Real life stories of homeless people
People can become homeless for many reasons. We would like to say thanks to the clients who have shared their experiences with us, and talked about their hopes for their recovery and the future
In 2011 our Oral History project Street Stories gathered the stories of 41 residents. Listen to some of their stories and watch a short video by clients who conducted the oral history interviews (please be aware - some of the interviews contain strong language).
You can also some of our clients and staff talking about our work.
After his relationship fell apart and he started to drink heavily Alan had a breakdown. He found himself sleeping rough but found help at St Mungo's.
David became homeless after his trusting and good nature led to him falling into debt. At St Mungo's he is taking big steps forward and has been involved in the Recovery College.
When Esther's application to renew her visa was rejected she lost her job and her home. It wasn't safe for her to return to her home area in Kenya and she was left with nowhere to stay.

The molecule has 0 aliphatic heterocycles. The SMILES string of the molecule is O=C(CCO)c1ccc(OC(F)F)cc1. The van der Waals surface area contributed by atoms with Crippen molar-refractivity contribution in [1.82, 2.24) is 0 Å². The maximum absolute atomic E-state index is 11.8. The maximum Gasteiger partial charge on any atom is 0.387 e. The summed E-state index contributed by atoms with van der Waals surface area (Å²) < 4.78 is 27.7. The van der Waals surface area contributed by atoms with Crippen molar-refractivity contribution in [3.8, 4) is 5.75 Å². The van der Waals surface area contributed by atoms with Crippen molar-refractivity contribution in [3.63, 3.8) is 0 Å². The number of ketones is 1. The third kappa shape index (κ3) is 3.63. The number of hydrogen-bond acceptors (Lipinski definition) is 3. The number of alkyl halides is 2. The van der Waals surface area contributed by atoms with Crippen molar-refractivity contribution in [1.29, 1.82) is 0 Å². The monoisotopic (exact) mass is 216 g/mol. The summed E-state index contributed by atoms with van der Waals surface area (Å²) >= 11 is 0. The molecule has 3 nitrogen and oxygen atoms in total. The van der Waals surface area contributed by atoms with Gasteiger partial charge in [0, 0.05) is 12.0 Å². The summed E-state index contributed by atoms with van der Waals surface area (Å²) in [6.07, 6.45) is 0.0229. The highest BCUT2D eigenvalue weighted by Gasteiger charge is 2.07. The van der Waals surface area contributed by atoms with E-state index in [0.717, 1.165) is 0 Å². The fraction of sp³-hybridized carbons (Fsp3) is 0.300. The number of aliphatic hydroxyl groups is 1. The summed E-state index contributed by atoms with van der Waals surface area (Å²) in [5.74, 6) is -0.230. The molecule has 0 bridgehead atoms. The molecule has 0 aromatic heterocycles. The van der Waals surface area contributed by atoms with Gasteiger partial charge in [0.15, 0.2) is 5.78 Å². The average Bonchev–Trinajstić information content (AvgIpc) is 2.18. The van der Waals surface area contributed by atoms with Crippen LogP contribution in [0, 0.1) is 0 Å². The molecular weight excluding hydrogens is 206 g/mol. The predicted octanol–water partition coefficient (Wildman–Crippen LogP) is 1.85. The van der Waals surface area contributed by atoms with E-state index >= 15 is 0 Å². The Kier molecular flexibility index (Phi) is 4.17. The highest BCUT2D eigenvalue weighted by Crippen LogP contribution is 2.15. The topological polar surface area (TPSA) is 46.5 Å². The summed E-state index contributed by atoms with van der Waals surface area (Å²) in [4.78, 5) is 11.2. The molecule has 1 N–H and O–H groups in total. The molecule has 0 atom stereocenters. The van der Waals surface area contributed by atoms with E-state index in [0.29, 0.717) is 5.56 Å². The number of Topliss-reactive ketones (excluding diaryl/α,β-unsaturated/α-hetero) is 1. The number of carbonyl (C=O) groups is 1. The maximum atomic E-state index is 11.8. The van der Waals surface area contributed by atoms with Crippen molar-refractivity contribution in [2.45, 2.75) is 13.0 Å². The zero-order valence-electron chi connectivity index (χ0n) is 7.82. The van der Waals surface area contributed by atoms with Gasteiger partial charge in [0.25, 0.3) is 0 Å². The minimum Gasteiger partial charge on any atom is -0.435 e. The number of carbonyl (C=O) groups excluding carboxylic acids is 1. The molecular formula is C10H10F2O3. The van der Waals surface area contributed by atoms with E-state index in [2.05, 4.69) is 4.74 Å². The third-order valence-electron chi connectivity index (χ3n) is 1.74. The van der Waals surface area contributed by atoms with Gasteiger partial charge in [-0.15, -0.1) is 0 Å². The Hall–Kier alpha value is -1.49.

Josef's life fell apart after his partner of 36 years passed away and he eventually found himself with nowhere to sleep but the streets. Living in a St Mungo's project has allowed Josef to rebuild his life and reconnect with his family.
After developing a drug problem which eventually led her to becoming homeless, Iria has managed to turn her life around and is now taking part in a food apprenticeship training programme
Maxine, 44, is from London: "It's very hard for a woman to ask for support. To say to a keyworker or probation officer, I've got a drug problem, can you help me? They think, if I share my truth, they are going to come and take my kids off me. So a lot of women don't say. They're scared."
Shawn is an apprentice project worker at St Mungo’s. He started his apprenticeship in October 2012
Michael had worked in television for many years when a sudden change in his personal circumstances, and ill health, led him to becoming homeless. He is now happier and enjoying his time at St Mungo's.
Leroy was two and a half when he was taken into care. “My mum was 17 when she had me but there was domestic violence, she was in a bad relationship so I was taken from her and moved in with foster parents.”
"Worry over the job had affected my health as well. They say you're only one wage slip away from homelessness and it's true."